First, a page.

The story by Benjamin Percy “Refresh, Refresh” is one of the most affecting and thought provoking fiction stories produced in the recent years. Indeed, it is a masculine story, as it deals with the aspects of men’s principles, life and fates. The author provides the observation of lives of two friends whose fathers were sent to Iraq and who were trying to grow up while their fathers were fighting on the front.
This is the story about the effect of war on people who were at home, boys in particular, the writer shows that connection between boys and their fathers are strong and that two young adolescent boys try to grow up and be as strong and fearless as their fathers and be adamant to face the situation that war made them to face. Briefly, it is a story about searching personal identity and way of life.
The two boys are growing in Oregon where almost all “fathers” were taken to the war. The author describes how war influenced lives and characters of the boys and how it changed their visions of life.
Josh and his friend are trying to adapt to the harsh reality, as they understand that if they are taken to war as their fathers, there will not be mercy and place for kindness, “If you stepped out of the ring, you lost. If you cried, you lost.
If you got knocked out or if you yelled stop, you lost. Afterward we drank Coca-Cola and smoked Marlboros…” (Percy 3). The boys fight on the backyard, and the rules are stick.
They are similar to the rules on the battle field: one wrong step, one missed gesture, one second of weakness and you killed. This is how they were preparing for cruel life and, possibly, to going to the war.
However, it was not the only reason for their fights. The author shows a strong connection between father and son. The e-mails from fathers to their sons were the best value and, as the author mentions, “sometimes, on the computer, I would hit refresh, refresh, refresh, hoping” (Percy 8) Hoping that everything will be fine and that if the boy is strong, it will add courage and power to his father and help him fight the enemy and survive.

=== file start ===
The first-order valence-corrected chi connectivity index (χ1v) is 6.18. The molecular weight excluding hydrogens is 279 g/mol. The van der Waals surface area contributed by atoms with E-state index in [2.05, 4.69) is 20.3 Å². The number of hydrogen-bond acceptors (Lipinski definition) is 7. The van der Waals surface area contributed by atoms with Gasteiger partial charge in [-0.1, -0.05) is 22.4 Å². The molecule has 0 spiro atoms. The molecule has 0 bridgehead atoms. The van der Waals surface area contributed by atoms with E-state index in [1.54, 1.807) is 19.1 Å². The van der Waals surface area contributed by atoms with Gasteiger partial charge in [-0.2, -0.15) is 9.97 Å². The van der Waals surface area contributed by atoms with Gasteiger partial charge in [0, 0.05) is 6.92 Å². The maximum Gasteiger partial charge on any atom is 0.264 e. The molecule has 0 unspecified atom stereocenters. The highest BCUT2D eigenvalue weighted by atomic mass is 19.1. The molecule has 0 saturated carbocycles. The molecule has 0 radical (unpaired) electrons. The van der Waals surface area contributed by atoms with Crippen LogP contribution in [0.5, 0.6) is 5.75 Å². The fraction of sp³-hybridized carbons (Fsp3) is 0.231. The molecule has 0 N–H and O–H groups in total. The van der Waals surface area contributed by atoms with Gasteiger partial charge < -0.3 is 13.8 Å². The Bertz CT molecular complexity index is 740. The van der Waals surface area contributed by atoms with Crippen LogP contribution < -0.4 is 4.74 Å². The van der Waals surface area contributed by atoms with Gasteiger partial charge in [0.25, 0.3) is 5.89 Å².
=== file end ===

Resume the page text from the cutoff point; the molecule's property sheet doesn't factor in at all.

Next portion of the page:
In fact, hope is the only thing that supports the ones who are in the war and the ones who at home and think about their relatives who can be killed any time.
Furthermore, strong connection of fathers and sons can be seen in the way boys behaved and felt about their fathers. The two were fierce and they put themselves against nature, other men in the town and situations they faced. The boys new they should be ready to something terrible that could happen with them or with their fathers.
They wanted to be ready to overcome the ones who could hurt them, to give a response to offend. In such way, they wanted their fathers to proud them, “this is what we all wanted: to please our fathers, to make them proud, even though they had left us” (Percy 4). These strong words demonstrate the “masculinity” of the story and real male characters.
Finally, the boys are trying to grow up and find their identity while opposing themselves to the odds in their town. They do not have support from their fathers as they are far from and do their duties.
The boys are trying to establish justice when kidnapping a military recruiter and impend to kill him. This was done in the attempt to show him how their fathers were feeling in the war and what the boys felt at the moment.
This was an attempt to show that they are ready and strong and different from the ones who sent their fathers to war, and unlike them, they were courageous and ready to face the enemy:
“We got on our bikes and we drove to Bend and we drove so fast I imagined catching fire like a meteor, burning up in a flash, howling as my heat consumed me, as we made our way to the U.S. Marine Recruiting Office where we would at last answer the fierce alarm of war and put our pens to paper and make our fathers proud” (Percy 20).
And thus, they grew up. Now, they were sure that they were real men and they grew up, as they would never allowed themselves to cry in the moment of danger in front of the enemy.
The story provides the way boys grew up and established their individualities. They passed the way from boxing matches to readiness to “answer the fierce alarm of war” (Percy 20) as men.
This was the way from a child to an adulthood that was determined by the situation of war. The boys had two solutions: to be weak as kidnapped military recruiter, or to be strong and courageous as their fathers. They choose the variant that was the most appropriate for them, they choose the ways of “real men”.
Percy, Benjamin. Refresh, Refresh: Stories. New York: Graywolf Press, 2007.